Throughout the presentation, Haber cautioned calmness: “Every child in this district is in a safe place. So please, rest assured about that.”
Finally, Haber presented brief solutions (see around 1:52 in the video). He said that a combination of the following four items is needed:
Haber then outlined tasks ahead:
BOE President Elizabeth Baker called the presentation “sobering” that so much expansion was needed, but said, “it’s good for us and good for the community to hear those numbers.”
BOE 2nd Vice President Madhu Pai said that the district needed to think concretely about these four very broad solutions. “What’s the next step for determining concrete steps?” she asked Haber.
Haber said that the district needed “to decide among yourselves and take the temperature of the community” and see if the community is willing to “take on the cost.” He suggested that the district look at other models in other districts. After that, he said to look at what capacity needs are in real time and what the costs are.
Pai said that the community needed specific proposals rather than broad recommendations. Baker said that those specifics would be the work of the Board and its committees. Pai stressed that a plan was needed immediately to address programmatic and equity concerns, particularly regarding Seth Boyden School.
Board member Stephanie Lawson-Muhammad expressed frustration and disappointment with the condition of Columbia High School. “Every time I walk into the high school, I am depressed that that is our flagship school,” she said. Lawson-Muhammad asserted that there wasn’t a willingness to tackle the issues at CHS when it was predominantly black. “Now … that it’s a predominately white school there is a sudden willingness to invest in the school.”
She continued: “Mark my words, in 10 years, it’s still going to be a whiter place … and we’re going to have a great school system that people finally want to invest in because were not a black community anymore….I”m just predicting the future.” (Lawson-Muhammad’s comments begin around the 2:20 mark in the meeting video.)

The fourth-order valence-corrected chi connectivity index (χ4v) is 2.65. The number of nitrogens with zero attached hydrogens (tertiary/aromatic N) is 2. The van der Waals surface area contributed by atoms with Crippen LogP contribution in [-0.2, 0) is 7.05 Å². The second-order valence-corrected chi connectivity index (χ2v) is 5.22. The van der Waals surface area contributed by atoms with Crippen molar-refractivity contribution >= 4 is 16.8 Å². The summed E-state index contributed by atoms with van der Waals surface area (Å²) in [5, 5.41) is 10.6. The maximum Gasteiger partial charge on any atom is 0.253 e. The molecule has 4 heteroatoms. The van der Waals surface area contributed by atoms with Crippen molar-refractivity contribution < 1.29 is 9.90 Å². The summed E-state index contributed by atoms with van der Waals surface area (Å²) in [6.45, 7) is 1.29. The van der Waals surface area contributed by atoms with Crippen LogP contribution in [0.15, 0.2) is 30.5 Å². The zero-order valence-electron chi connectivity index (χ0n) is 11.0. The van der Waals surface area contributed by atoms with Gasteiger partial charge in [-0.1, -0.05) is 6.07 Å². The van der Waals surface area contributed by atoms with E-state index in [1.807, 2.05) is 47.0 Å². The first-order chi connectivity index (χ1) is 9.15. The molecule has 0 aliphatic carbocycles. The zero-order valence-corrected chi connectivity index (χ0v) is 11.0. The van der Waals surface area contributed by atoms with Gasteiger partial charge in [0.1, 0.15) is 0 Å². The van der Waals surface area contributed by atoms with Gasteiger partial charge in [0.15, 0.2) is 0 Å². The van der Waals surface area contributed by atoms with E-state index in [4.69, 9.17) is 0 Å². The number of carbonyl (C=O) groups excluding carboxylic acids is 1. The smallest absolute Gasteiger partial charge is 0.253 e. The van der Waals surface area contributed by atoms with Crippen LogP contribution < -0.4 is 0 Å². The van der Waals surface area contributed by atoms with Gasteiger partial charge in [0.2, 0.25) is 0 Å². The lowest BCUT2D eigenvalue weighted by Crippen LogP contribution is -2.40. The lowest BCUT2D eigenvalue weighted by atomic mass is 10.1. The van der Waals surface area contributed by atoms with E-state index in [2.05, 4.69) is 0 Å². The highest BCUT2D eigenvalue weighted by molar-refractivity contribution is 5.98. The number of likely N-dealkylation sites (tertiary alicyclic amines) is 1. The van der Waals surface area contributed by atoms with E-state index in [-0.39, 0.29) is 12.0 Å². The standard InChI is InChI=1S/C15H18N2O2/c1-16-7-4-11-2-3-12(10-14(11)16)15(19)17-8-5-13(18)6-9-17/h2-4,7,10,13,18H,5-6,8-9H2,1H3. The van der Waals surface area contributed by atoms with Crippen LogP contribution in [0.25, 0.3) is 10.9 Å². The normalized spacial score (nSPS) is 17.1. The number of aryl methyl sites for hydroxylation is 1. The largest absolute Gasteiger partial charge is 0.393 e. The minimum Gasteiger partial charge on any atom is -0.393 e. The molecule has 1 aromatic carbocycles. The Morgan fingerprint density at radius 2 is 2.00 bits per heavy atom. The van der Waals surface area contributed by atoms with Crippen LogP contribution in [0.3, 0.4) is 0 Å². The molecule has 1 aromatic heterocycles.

“Bam,” said BOE member Johanna Wright.
Baker added: “I do not disagree with anything you said,” but “I don’t think it’s just a reflection of the racial make up…. It’s been a lot of gimmicks. What we’ve been doing is not working out. We have to act….We are paying the price for 20 to 30 years at least of disinvestment in our schools.”
Pai said, “We need to invest, but we also need to be careful that we don’t turn into Chatham… if our taxes continue to increase, we continue to keep out people who can’t afford it.”
Haber seemed taken aback by the tone of the Board members’ comments and wanted to stress that he saw the district as being in “a solvable situation — it’s just about having the will to do it.”
Board member Maureen Jones said, “It’s not just the will… but the community has to be open to whatever options that we put on the table.”
BOE member Susie Adamson said, “I would challenge the Board that no matter how much we talk about integration, it needs to be the will of the Board to carry it through.”
Jones added, growing emotional, “We want diversity but how committed are we to integration?”
Watch the meeting on video here: https://somatv.viebit.com/player.php?hash=4pIpPX4Xph4L
See the CCR’s report on demographics here: https://www.twotowns.org/2016/11/10/report-to-the-community-soma-demographics/
See Haber’s slide presentation here: